Phosphorus is extracted from phosphate rock that is combined with carbon in its purest form and sand in a high temperature furnace. The chemical reaction in the furnace becomes vapor that transforms into phosphorous when it is cooled down.
Although extracting pure phosphorous is a difficult process, phosphorous is not primarily used in its purest form. Pure phosphorous is incredibly dangerous, and even a small amount in its powdered form can cause severe burns when touched and death when ingested.
Instead, phosphorous is most often used when mixed with other elements for various purposes. One of the most common uses for phosphorous is as a fertilizer. Many farmers use artificial fertilizer that consists of phosphate in addition to nitrogen and potassium-rich potash.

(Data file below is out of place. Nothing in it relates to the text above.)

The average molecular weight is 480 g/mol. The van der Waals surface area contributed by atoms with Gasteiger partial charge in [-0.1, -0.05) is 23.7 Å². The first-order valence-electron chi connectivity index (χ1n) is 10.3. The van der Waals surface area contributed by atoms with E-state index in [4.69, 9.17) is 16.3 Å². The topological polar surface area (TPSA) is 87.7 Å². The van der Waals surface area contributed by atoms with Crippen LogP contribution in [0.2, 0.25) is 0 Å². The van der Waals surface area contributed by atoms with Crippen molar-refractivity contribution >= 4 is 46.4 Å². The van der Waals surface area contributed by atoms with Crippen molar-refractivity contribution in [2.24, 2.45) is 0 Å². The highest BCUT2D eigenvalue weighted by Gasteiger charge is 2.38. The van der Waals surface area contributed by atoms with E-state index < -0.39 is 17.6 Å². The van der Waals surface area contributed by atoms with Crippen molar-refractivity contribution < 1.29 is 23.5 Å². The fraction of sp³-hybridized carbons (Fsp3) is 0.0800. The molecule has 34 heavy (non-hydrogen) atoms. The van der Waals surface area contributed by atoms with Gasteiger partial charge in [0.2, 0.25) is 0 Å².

Plants are not the only living things that need phosphorous to survive. Animals also need phosphorous for survival, since it is used along with other chemicals to provide the body with energy.
Common items are also made with phosphorous. For example, phosphorous is a key ingredient to create the heads of matches. The phosphorous is what bursts into flame when the match is struck. The element is also essential for manufacturing different types of plastic and electronic items.